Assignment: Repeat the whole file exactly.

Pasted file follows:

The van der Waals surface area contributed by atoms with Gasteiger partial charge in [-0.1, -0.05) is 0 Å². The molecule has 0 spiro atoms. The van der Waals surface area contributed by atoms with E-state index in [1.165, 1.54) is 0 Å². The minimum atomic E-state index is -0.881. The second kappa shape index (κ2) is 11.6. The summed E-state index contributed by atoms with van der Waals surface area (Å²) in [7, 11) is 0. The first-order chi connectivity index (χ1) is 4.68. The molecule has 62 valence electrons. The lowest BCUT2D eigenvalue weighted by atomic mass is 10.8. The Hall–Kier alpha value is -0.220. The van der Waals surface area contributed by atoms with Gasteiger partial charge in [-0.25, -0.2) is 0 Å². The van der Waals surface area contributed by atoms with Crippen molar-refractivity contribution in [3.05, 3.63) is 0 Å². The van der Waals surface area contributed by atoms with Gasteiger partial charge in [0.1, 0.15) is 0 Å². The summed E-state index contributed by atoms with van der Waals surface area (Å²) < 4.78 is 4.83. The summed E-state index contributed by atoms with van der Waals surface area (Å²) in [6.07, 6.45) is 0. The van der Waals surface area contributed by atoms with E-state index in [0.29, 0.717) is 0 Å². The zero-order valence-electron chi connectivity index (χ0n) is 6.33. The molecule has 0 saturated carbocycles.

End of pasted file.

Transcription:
The van der Waals surface area contributed by atoms with Gasteiger partial charge in [-0.1, -0.05) is 0 Å². The molecule has 0 spiro atoms. The van der Waals surface area contributed by atoms with E-state index in [1.165, 1.54) is 0 Å². The minimum atomic E-state index is -0.881. The second kappa shape index (κ2) is 11.6. The summed E-state index contributed by atoms with van der Waals surface area (Å²) in [7, 11) is 0. The first-order chi connectivity index (χ1) is 4.68. The molecule has 62 valence electrons. The lowest BCUT2D eigenvalue weighted by atomic mass is 10.8. The Hall–Kier alpha value is -0.220. The van der Waals surface area contributed by atoms with Gasteiger partial charge in [-0.25, -0.2) is 0 Å². The van der Waals surface area contributed by atoms with Crippen molar-refractivity contribution in [3.05, 3.63) is 0 Å². The van der Waals surface area contributed by atoms with Gasteiger partial charge in [0.1, 0.15) is 0 Å². The summed E-state index contributed by atoms with van der Waals surface area (Å²) < 4.78 is 4.83. The summed E-state index contributed by atoms with van der Waals surface area (Å²) in [6.07, 6.45) is 0. The van der Waals surface area contributed by atoms with E-state index in [0.29, 0.717) is 0 Å². The zero-order valence-electron chi connectivity index (χ0n) is 6.33. The molecule has 0 saturated carbocycles.